Cleantech industries beyond wind and solar that are attracting investors

Green Forest Shown From: Export Development Canada

Investors have long been seeking out new trends and technologies that are on the face of revolutionizing the world, and cleantech industries are no exception. Some of the most popular niches within cleantech include wide and solar, which are widely abundant and popular in many countries. Now, in an era where investor confidence in renewable energy is at an all time high, more and more investors are leaning towards new areas of cleantech, which just might well pay them dividends in the future.

Investment in U.S. renewables dipped by 12 percent in 2020 YoY due to the anticipated tax loss of the federal wind Production Tax Credit, however, that market as a whole has attracted $167 billion in private backing since 2018, a report by ACORE found. This is a clear indication of higher confidence levels in renewables, but there is still a strong bias directed at two main asset classes, solar and wind.

Last year, solar energy accounted for 62 percent of U.S. private-sector investment in renewable energy, and wind power made up a further 31 percent. The remaining leaves little to be invested in towards other areas such as geothermal, or hydropower.

However, just because these emerging asset classes are small now doesn’t mean they will remain that way forever. With increased positive sentiment from new investors, these cleantech industries may be at the forefront of investments in the future.

Starting with Energy Storage, which recently has started to rival traditional renewables as an investment-worthy asset class. Eagerness to invest in battery storage is strongest within the U.S., which saw record levels of capital injection into the sector during 2020. In fact, 2021 installations for battery storage systems is expected to double that of 2020, with the majority of investors bullish on the asset class hedging their bets for lithium-ion batteries. In addition, new advancements in more sustainable and recyclable batteries could see more ESG-focused funds and asset managers invest into the asset class.

Next up, there is Low-carbon Hydrogen, which has historically been shunned by circles within cleantech, but has seen some light in recent years. Hydrogen projects are already seeing greater traction from investors of all kinds, with Australia being in contention to trade $90 billion of low-carbon hydrogen by 2050. Netherlands and Australia, leaders in this space, have all ramped up investment into the area, which has seen many retail and institutional investors do the same. Another catalyst for the technology is falling hydrogen costs, which could see a widespread, worldwide adoption of the technology which would really see this industry boom.

Carbon Capture and Storage (CCS), long seen as the fossil fuel industry’s excuse to keep guzzling fossil fuels, has gained a recent sheen of respect after being endorsed by representative bodies such as the International Energy Agency. However, unlike energy storage and clean hydrogen, the investment thesis for CCS is highly speculative, and depends almost solely on an uplift in global carbon pricing. Looking at net-zero roadmaps worldwide, we see CCS being mentioned in pretty much all of them, likely due to the fact that hydrocarbons are going nowhere just yet, and also that the producers of these hydrocarbons will be the first to jump ship and back CCS. However, developments in this area are tricky and expensive, making it an appealing sector perhaps only for those with the capital necessary to do it.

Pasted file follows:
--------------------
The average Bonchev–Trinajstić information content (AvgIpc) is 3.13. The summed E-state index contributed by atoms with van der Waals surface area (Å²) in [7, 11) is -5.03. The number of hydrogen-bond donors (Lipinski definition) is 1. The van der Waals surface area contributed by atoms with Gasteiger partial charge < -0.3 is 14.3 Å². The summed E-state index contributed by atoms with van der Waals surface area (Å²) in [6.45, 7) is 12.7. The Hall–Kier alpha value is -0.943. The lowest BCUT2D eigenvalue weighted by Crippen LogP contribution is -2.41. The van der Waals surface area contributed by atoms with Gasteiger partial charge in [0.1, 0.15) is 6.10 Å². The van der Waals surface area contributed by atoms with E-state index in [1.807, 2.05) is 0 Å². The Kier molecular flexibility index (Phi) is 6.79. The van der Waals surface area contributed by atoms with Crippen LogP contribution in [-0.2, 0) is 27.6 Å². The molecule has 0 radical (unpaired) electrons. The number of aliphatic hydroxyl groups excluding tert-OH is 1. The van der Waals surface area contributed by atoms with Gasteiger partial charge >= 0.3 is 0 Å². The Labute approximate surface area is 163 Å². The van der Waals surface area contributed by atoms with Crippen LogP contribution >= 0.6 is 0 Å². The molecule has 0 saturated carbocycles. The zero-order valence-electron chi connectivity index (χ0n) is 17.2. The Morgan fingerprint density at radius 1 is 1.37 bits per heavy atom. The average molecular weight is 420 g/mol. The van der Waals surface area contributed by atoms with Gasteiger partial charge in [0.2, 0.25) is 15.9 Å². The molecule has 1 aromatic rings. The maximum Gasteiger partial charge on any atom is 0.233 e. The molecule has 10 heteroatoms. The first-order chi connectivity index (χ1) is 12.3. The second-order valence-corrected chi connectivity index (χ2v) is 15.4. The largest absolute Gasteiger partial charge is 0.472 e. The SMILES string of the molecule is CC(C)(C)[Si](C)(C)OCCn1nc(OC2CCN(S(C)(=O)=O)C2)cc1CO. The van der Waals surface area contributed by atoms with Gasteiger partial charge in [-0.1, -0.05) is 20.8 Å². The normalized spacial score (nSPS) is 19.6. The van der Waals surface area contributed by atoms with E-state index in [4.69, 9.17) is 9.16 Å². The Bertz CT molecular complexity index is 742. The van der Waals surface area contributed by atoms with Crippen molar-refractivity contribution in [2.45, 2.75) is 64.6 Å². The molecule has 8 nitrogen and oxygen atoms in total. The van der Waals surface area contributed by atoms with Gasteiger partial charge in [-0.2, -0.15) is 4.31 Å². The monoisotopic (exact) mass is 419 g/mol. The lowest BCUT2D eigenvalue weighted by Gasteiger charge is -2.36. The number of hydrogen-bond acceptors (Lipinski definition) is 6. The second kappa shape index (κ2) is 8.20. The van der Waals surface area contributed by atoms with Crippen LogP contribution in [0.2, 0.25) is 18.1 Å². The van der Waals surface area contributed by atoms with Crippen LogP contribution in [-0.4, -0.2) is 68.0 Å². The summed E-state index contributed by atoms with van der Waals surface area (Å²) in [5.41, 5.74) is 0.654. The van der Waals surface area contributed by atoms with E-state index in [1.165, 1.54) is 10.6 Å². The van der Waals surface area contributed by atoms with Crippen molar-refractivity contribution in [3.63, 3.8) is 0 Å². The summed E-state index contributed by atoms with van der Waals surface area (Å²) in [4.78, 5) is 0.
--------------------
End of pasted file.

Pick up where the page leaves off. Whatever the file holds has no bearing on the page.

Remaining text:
Geothermal Energy has long been underrepresented and underappreciated, and most people don’t even notice that geothermal systems are currently heating many high rise units in downtown Toronto right now. The thesis for this method is unbeatable: dig deep enough and you will reach an inexhaustible and virtually unlimited heat supply that could fill a majority of global energy needs. Although enhanced geothermal energy is not likely to advance without subsidies, we do know big companies like Shell and BP are looking to diversify in this space. The caveat is that digging deep underground is bound to be dangerous, and will have its own risks attached to investing in it.

Finally, we turn our attention to Electric Vehicle Charging, which has seen its fair share of startups and unicorns go public within the space in the past year alone. Just look at California’s plans to ditch all emissions based vehicles and you will see why EV charging infrastructure will be a top demand investment area in the coming years. There is an issue to be addressed with how to roll out enough EV chargers as more e-mobility options hit the road, which can be tackled through increased investment. Indeed, we have seen giants in the space such as EVgo and ChargePoint go public in reverse-takeover style SPAC deals to help raise capital to keep up with the boom in demand.

These are just a few examples of up-and-coming cleantech sectors, with many more unappreciated sectors such as biomass and waste-to-energy not covered, and many more technologies not yet even created but sure to come. Will you place your bets on any of these exciting new asset classes?



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